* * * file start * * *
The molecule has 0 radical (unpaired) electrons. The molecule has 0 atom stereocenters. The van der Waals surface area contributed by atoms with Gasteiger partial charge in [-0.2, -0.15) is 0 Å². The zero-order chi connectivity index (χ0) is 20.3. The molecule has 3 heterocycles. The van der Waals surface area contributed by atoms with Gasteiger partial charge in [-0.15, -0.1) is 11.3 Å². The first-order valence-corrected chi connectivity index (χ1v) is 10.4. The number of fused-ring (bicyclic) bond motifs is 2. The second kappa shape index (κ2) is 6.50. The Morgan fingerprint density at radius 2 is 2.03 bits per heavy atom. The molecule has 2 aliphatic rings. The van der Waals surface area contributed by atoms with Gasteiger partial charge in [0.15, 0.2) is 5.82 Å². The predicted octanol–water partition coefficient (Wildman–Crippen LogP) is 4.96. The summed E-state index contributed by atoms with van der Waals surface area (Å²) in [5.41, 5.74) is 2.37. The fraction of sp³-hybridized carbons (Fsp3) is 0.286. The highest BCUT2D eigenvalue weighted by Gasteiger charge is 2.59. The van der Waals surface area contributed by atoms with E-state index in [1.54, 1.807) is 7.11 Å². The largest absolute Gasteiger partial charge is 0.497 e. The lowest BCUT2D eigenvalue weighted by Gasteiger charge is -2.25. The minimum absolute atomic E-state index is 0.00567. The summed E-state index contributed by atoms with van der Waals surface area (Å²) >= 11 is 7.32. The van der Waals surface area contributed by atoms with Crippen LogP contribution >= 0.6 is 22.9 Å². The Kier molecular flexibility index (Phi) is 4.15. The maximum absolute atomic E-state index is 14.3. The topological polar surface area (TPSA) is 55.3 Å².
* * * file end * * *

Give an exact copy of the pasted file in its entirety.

The molecule has 0 radical (unpaired) electrons. The molecule has 0 atom stereocenters. The van der Waals surface area contributed by atoms with Gasteiger partial charge in [-0.2, -0.15) is 0 Å². The zero-order chi connectivity index (χ0) is 20.3. The molecule has 3 heterocycles. The van der Waals surface area contributed by atoms with Gasteiger partial charge in [-0.15, -0.1) is 11.3 Å². The first-order valence-corrected chi connectivity index (χ1v) is 10.4. The number of fused-ring (bicyclic) bond motifs is 2. The second kappa shape index (κ2) is 6.50. The Morgan fingerprint density at radius 2 is 2.03 bits per heavy atom. The molecule has 2 aliphatic rings. The van der Waals surface area contributed by atoms with Gasteiger partial charge in [0.15, 0.2) is 5.82 Å². The predicted octanol–water partition coefficient (Wildman–Crippen LogP) is 4.96. The summed E-state index contributed by atoms with van der Waals surface area (Å²) in [5.41, 5.74) is 2.37. The fraction of sp³-hybridized carbons (Fsp3) is 0.286. The highest BCUT2D eigenvalue weighted by Gasteiger charge is 2.59. The van der Waals surface area contributed by atoms with E-state index in [1.54, 1.807) is 7.11 Å². The largest absolute Gasteiger partial charge is 0.497 e. The lowest BCUT2D eigenvalue weighted by Gasteiger charge is -2.25. The minimum absolute atomic E-state index is 0.00567. The summed E-state index contributed by atoms with van der Waals surface area (Å²) >= 11 is 7.32. The van der Waals surface area contributed by atoms with Crippen LogP contribution >= 0.6 is 22.9 Å². The Kier molecular flexibility index (Phi) is 4.15. The maximum absolute atomic E-state index is 14.3. The topological polar surface area (TPSA) is 55.3 Å².